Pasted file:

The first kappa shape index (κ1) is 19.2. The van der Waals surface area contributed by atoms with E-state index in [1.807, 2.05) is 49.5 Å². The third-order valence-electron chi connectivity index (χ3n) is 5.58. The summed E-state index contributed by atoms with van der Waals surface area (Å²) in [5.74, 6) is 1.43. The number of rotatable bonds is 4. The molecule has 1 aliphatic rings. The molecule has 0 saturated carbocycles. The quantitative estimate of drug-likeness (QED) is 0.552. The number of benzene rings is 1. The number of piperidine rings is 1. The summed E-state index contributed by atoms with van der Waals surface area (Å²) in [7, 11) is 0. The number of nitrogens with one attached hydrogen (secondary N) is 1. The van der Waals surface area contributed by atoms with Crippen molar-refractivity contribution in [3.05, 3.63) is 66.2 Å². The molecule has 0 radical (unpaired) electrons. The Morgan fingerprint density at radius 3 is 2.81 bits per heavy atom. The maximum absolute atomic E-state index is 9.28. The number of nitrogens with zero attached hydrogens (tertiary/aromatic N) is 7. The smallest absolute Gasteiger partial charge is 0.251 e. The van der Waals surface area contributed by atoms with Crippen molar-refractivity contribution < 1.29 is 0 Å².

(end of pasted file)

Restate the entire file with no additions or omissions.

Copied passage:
The first kappa shape index (κ1) is 19.2. The van der Waals surface area contributed by atoms with E-state index in [1.807, 2.05) is 49.5 Å². The third-order valence-electron chi connectivity index (χ3n) is 5.58. The summed E-state index contributed by atoms with van der Waals surface area (Å²) in [5.74, 6) is 1.43. The number of rotatable bonds is 4. The molecule has 1 aliphatic rings. The molecule has 0 saturated carbocycles. The quantitative estimate of drug-likeness (QED) is 0.552. The number of benzene rings is 1. The number of piperidine rings is 1. The summed E-state index contributed by atoms with van der Waals surface area (Å²) in [7, 11) is 0. The number of nitrogens with one attached hydrogen (secondary N) is 1. The van der Waals surface area contributed by atoms with Crippen molar-refractivity contribution in [3.05, 3.63) is 66.2 Å². The molecule has 0 radical (unpaired) electrons. The Morgan fingerprint density at radius 3 is 2.81 bits per heavy atom. The maximum absolute atomic E-state index is 9.28. The number of nitrogens with zero attached hydrogens (tertiary/aromatic N) is 7. The smallest absolute Gasteiger partial charge is 0.251 e. The van der Waals surface area contributed by atoms with Crippen molar-refractivity contribution < 1.29 is 0 Å².